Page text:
Also, Bible verses and words of encouragement are definitely helpful, but it's good to understand when you don't understand. If you've ever been sick, you understand that "everything happens for a reason" or "find joy even in the pain" or "just have faith and you'll be healed" aren't exactly helpful words when you're lying in a hospital bed connected to a morphine drip. The intention is pure, but sometimes it's just best to say, "I love you. I support you. I'm praying for you." And end it there.
2. Ask what to pray for specifically.
I love getting these texts: "Is there anything they've said to you that you want me to pray for?" YES. "No surgery." "Uninterrupted sleep!" "I've had a really hard time coming off morphine." "I desperately want the new medicine to work." Each day a new thing! Praying for general healing is so amazing, but knowing you have someone coming alongside you to pray for one of your specific needs that day is so helpful!
3. Decide for them.
I think this is my favorite tip because it's so practical. One of my friends sent me a text, "Hey, I'm bringing you lunch from Eli's around 12:15. What do you want?" So easy! She knows where I can eat, so she just told me what she wanted to do and did the thing!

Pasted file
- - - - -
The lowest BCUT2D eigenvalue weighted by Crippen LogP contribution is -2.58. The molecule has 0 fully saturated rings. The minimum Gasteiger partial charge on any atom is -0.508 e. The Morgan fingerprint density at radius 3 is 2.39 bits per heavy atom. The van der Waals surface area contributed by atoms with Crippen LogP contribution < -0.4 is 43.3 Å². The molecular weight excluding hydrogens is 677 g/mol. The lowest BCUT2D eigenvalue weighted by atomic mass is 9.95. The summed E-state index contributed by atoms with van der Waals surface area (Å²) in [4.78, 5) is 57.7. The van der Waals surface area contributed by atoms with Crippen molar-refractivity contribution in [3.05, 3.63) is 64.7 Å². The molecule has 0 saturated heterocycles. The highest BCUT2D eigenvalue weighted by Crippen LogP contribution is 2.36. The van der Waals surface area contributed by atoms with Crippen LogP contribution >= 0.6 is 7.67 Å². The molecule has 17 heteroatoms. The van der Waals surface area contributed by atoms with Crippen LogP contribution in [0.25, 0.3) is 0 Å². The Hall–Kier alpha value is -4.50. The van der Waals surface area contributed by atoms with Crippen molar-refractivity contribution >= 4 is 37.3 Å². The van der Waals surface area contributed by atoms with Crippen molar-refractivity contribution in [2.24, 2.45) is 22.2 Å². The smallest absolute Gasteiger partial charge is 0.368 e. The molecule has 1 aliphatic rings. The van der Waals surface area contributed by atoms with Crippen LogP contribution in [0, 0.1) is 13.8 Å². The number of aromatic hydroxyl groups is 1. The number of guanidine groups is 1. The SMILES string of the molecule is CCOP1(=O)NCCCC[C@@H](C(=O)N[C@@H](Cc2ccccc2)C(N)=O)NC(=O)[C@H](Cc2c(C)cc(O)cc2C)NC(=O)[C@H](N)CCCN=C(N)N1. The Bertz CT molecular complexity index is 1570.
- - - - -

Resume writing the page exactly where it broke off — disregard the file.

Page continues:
This could take so many forms. "I'm going to Whole Foods/Target/Sprouts by your house. I'd love to drop off a few things that you're needing. What are 4 or 5 things you've been needing?" or "I'd love to make you dinner. I have an Instant Pot. Send me a recipe you can eat!" or "I got you a bath bomb! Just dropped it in your mailbox. Have a spa night tonight!" or "What are you doing Wednesday? Can I pick you up for a field trip?" (I love field trips!)
If your friend is in recovery, keep in mind that they might be exhausted and not up for being too social. You can always drop off and shoot them a text that their goods are at the door! On the other hand, a few minutes of people-interaction might be exactly what they need. This is where all the sick folks need to step up and be honest because y'all can't be expected to read our minds (although, if you could work on that, that'd be great, thanks).
4. Follow up!
Again, sick people tend to feel like a burden. If you haven't heard from your sick friend in awhile, reach out and see if they want to hang out! People interaction is so important to recovery, and life-giving, hope-filled relationships can change everything. The hospital is often the easy part. Recovery is the tough work that requires more patience than a dang saint. Check in on your sick friends!
I hope these tips were helpful! Comment below with any fun tips you have!